Despite Mrs. Szkudlapska's protests, Tadzio, Janka, the two Wilczkiewiczes and two Kazakh girls were loaded on oxcarts and taken away to weed the wheat fields. They were given hoes to cut out tumbleweed. Now we still enjoy our holiday, but what will happen tomorrow? Who will bring water by oxcart, trample the kiziak, and transport it on the sledge to people forming bricks? My hands are cracked and chapped like a kitchen grate. In spite of washing they always look dirty. For the last few days the supply of provisions has been getting worse as there has been neither bread nor flour. We are lucky that Mrs. Szkudlapska found somewhere a driver who yesterday and today brought us bread and will pay an extra 100 rubles for the trousers. Jozef wrote us from the base that things are also bad and food is expensive. There is no bread because the oven collapsed. Everything is plokho[bad]! One day a Kazakh passed by; his cart was driven by an ox and a camel. He had a couple of sheep for sale asking 250 rubles each. Local sheep have heavy thick tails in which they accumulate fat. This breed, Aris aries laticanda, is common in Syria, Palestine and Arabia.We were told that in the past, when Kazakhs kept hundreds of sheep, the price was 50 kopecks each. They used to roast a whole animal on a spit and whoever entered the hut was welcomed to share the meal. The co-op store sells mutton for 1 ruble a pound; it's too expensive for us. We are all living now on money borrowed from Mrs. Ciesielska who managed to sell her husband's suit for 600 rubles. She has only 300 rubles left. Everything is so expensive: 2 lbs. butter, 40 rubles; 2 lbs. cheese, 6 rubles; eggs, 1 ruble each; milk, 3 rubles for a quart.

Jozef wrote about Mrs. Lewkowiczowa's death, probably of a heart attack, at the age of 58.

Early this morning before breakfast I went to the steppe and exercised for the first time in months. At present I do not feel exhausted considering the long hours of physical work I did in the month of May. At 11 a.m., I went and washed in the "little lake" as we call this shallow, overgrown, muddy pond of brown water. Later in the day, in the company of Mrs. Ciesielska and Mrs. Szkudlapska, I wandered around the steppe gathering kiziak. For the first time I carried a full sack; before, Tadzio or his mother would do it. Thank God I can still cope with heavy physical work in spite of such a loss of weight. It is truly painful to look at my skin-covered bones. Even the zaveduiushchii states his opinion: "tsotka kharasho rabotaet" [auntie is working hard]. He called me first "mamka" [little mother]. Little Krysia calls me "Pani Pacinkowa." At times when I'm up to my elbows pressing bricks of cow dung, I think how fitting this name is for the situation [in Polish, packac means to smear, and Pani Pacinkowa translates as Mrs. Smeared-Face].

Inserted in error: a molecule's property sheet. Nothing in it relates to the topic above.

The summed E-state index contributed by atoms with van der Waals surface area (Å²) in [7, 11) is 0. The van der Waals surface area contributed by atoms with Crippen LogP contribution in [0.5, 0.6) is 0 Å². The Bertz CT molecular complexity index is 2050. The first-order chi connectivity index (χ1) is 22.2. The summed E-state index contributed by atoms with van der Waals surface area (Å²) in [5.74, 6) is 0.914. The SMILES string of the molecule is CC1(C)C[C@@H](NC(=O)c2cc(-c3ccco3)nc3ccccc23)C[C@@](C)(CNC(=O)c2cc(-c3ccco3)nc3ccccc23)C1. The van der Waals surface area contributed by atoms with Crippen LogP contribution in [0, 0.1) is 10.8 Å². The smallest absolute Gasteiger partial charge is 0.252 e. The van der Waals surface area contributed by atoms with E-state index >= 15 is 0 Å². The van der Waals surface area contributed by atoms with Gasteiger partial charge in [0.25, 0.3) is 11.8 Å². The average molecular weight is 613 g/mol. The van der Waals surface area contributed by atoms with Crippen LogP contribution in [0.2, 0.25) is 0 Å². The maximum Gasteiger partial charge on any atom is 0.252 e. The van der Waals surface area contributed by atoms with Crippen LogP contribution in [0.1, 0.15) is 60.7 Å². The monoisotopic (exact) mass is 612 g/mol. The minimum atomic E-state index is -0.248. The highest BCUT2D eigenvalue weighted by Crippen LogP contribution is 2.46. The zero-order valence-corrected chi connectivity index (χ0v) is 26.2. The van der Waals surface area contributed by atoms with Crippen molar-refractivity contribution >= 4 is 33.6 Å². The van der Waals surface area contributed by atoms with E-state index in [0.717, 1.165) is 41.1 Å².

Today I gathered a bunch of violets, yellow and pink flowers. How beautiful those pink little flowers are with their tiny silver leaves which spread their long vine-like stems on the ground. Then, here and there, one's eye rests on clusters of small yellow flowers glittering like gold. All these plants remind me of a floral carpet. The twitter of birds sounds everywhere, but there are no people around although houses are located only fifteen minutes away. My only consolation here is this immense open steppe, covered with fragrant flowers. I grow fond of it although everything is so different from our fields, meadows and forests. Especially beautiful here are the sunrises and sunsets. Our companions from Janów claimed that once at sunset they saw two suns.

Saturday, June 8, 1940

I have stopped worrying. Feeling totally helpless, I am leaving everything to fate. Every day I say a novena to St. Anthony asking for news from Winia, Mieczek and Marysia. I'm grateful to God for having enough to eat and good relations with Mrs. Szkudlapska.

[Marginal mote added March 28, 1941] If I return to my country, I want to be in good shape to work and rebuild Szczeploty. If I do not return--my God!--grant me peace and readiness to die; do not prolong this pain.

Sunday, June 9, 1940

I am worried about my knee. It is still swollen although it excuses me from the hard work in the alfalfa fields. Yesterday was a very hot day causing the workers to suffer greatly from thirst.

Wednesday, June 12, 1940

"Vykhodnoi den" [a day off]. Everybody is home. Yesterday Józef came home and with pride handed his mother the 80 rubles he earned for two weeks working with the seeding gang. A very hot day; I spent three hours at the steppe by the haystack. It is a place where I can be left in peace and not disturb anyone.

The hay is transported in a strange way--one single Kazakh drives two oxen pulling a train of two heavily loaded carts. Three times a day he loads and unloads the hay all by himself. Today, Mrs. Hurtovaia, the wife of the Russian tractor driver, came and stacked up the hay. She said she would get 6 kopecks for a hundred kilos.